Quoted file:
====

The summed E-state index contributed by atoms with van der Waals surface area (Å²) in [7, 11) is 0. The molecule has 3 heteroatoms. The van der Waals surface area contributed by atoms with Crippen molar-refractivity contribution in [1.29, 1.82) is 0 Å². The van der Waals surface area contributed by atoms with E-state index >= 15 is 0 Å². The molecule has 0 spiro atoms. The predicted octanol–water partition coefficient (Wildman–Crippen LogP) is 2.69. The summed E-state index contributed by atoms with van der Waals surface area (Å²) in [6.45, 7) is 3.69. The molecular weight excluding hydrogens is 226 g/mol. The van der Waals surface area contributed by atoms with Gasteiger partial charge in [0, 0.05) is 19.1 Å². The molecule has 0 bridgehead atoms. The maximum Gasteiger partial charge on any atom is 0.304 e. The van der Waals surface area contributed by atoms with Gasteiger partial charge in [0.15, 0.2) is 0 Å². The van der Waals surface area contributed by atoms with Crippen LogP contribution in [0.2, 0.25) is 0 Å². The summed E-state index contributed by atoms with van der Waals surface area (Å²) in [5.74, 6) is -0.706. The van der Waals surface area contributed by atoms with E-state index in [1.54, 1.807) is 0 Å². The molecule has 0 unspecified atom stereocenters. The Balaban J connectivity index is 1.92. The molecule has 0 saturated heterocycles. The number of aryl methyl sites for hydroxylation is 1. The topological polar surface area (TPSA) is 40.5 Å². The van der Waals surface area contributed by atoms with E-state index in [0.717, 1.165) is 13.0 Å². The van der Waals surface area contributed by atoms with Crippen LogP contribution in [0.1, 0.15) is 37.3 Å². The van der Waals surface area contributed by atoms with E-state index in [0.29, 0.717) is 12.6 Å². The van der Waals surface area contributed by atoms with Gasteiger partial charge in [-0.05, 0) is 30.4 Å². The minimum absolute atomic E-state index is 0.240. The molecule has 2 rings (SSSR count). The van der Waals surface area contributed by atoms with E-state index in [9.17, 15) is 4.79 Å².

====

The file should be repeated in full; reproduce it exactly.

The summed E-state index contributed by atoms with van der Waals surface area (Å²) in [7, 11) is 0. The molecule has 3 heteroatoms. The van der Waals surface area contributed by atoms with Crippen molar-refractivity contribution in [1.29, 1.82) is 0 Å². The van der Waals surface area contributed by atoms with E-state index >= 15 is 0 Å². The molecule has 0 spiro atoms. The predicted octanol–water partition coefficient (Wildman–Crippen LogP) is 2.69. The summed E-state index contributed by atoms with van der Waals surface area (Å²) in [6.45, 7) is 3.69. The molecular weight excluding hydrogens is 226 g/mol. The van der Waals surface area contributed by atoms with Gasteiger partial charge in [0, 0.05) is 19.1 Å². The molecule has 0 bridgehead atoms. The maximum Gasteiger partial charge on any atom is 0.304 e. The van der Waals surface area contributed by atoms with Gasteiger partial charge in [0.15, 0.2) is 0 Å². The van der Waals surface area contributed by atoms with Crippen LogP contribution in [0.2, 0.25) is 0 Å². The summed E-state index contributed by atoms with van der Waals surface area (Å²) in [5.74, 6) is -0.706. The van der Waals surface area contributed by atoms with E-state index in [1.54, 1.807) is 0 Å². The molecule has 0 unspecified atom stereocenters. The Balaban J connectivity index is 1.92. The molecule has 0 saturated heterocycles. The number of aryl methyl sites for hydroxylation is 1. The topological polar surface area (TPSA) is 40.5 Å². The van der Waals surface area contributed by atoms with E-state index in [0.717, 1.165) is 13.0 Å². The van der Waals surface area contributed by atoms with Crippen LogP contribution in [0.1, 0.15) is 37.3 Å². The van der Waals surface area contributed by atoms with E-state index in [0.29, 0.717) is 12.6 Å². The van der Waals surface area contributed by atoms with Gasteiger partial charge in [-0.05, 0) is 30.4 Å². The minimum absolute atomic E-state index is 0.240. The molecule has 2 rings (SSSR count). The van der Waals surface area contributed by atoms with E-state index in [9.17, 15) is 4.79 Å².